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    Understanding Pseudo Force

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    What is a pseudo force? Explain with the help of an appropriate example.

    Solve the following problem using the concept of pseudo force:

    Two rectangular blocks are stacked one over the other on a table. The lower and upper blocks have masses of 25 kg and 5 kg respectively. The coefficient of kinetic friction between the lower block and table is 0.3 and that between the two blocks is 0.6. A pulling force is applied to the lower block by means of a mass less rope attached to it.

    a) Draw the free body diagram of the lower block "as seen" from the frame of reference of the table (or ground).

    b) Draw the free body diagram of the upper block "as seen" i) from the frame of reference of the table (or ground), ii) from the frame of reference of the lower block.

    c) At what acceleration of the lower block does the upper block start slipping relative to the lower block?

    d) How much pulling force must be applied to the lower block to give it the acceleration calculated at c) above?

    © BrainMass Inc. brainmass.com December 24, 2021, 11:18 pm ad1c9bdddf
    https://brainmass.com/physics/energy/understanding-pseudo-force-556364

    SOLUTION This solution is FREE courtesy of BrainMass!

    Force is defined as an effort in the form of a push or pull applied on a body in order to change its state of rest or of uniform motion in a straight line. However, in an accelerated frame of reference this definition of force tends to break down. For example, when a vehicle accelerates suddenly, a passenger sitting in the vehicle is thrown back with a force. Nobody has pulled or pushed the passenger. In other words, no external force as defined above has been applied on the passenger; what then throws her back? The phenomenon is on account of a property of matter known as "inertia". Due to inertia the passenger has a tendency to continue to remain at rest as the vehicle suddenly accelerates forward from rest. The lower part of her body being in direct contact with the seat moves forward along with the vehicle (dragged forward by the frictional force) whereas the upper part tends to remain at rest due to inertia; hence the throwing back.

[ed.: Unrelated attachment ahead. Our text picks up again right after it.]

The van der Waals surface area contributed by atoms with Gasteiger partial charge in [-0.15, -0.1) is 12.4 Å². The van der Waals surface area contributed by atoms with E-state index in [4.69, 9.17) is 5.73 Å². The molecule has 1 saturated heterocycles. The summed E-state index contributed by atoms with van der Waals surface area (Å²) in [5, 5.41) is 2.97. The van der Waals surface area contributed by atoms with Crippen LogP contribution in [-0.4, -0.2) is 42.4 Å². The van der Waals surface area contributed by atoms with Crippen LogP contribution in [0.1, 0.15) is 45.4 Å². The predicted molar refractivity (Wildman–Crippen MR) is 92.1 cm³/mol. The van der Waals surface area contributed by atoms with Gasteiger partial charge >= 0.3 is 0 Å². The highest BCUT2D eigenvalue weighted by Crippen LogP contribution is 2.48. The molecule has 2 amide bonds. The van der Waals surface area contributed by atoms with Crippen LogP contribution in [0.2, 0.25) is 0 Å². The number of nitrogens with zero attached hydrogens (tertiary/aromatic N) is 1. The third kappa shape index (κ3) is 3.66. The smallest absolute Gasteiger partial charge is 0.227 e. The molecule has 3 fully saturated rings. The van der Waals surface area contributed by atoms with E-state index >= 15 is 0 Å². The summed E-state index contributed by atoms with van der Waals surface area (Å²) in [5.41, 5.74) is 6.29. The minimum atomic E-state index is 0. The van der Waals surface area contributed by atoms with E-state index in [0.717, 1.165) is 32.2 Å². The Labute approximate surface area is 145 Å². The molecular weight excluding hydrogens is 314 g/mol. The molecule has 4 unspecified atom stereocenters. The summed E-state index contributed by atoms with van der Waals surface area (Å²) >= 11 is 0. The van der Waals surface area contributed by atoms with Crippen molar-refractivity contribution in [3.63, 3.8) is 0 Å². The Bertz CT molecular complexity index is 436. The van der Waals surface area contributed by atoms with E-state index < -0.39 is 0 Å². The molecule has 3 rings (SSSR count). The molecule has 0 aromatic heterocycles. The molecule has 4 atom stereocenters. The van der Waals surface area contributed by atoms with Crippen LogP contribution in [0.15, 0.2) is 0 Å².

To understand this phenomenon still better, let us consider a conveyor belt with a crate resting on it (fig.1 in the attachment). For simplicity let us assume there is zero friction between the belt and the crate. The belt initially at rest starts to accelerate at a rate = a as shown in the fig.. An observer A is standing on the belt (with her feet glued firmly to it) and another observer B is standing on the ground. How do the two observers see the crate? As there is no friction between the belt and the crate, there is no forward dragging force on the crate; the belt just slips below the crate. To the observer B (on the ground), the crate appears to be at rest (hence, observer B "sees" no force acting on it). However, observer A, who accelerates forward with the belt, sees the block accelerating backwards with acceleration = a (same as that of the belt in the forward direction). She "sees" a force of magnitude = ma acting on it in the backward direction (as per Newton's second law an object of mass = m accelerating with an acceleration = a must be subjected to a force of magnitude ma in the direction of the acceleration). We know the crate is not subjected to any force as defined earlier (push or pull); nonetheless, observer A "sees" the crate being subjected to a force = ma backwards. This apparent force (a force which appears to act on an object by virtue of the acceleration of the reference frame from which it is viewed) is called "pseudo force". In an accelerated reference frame, pseudo force is to be considered in addition to any other actual force(s) acting on the object.

    For solution to the problem please refer to the attachment.

    This content was COPIED from BrainMass.com - View the original, and get the already-completed solution here!

    © BrainMass Inc. brainmass.com December 24, 2021, 11:18 pm ad1c9bdddf>
    https://brainmass.com/physics/energy/understanding-pseudo-force-556364

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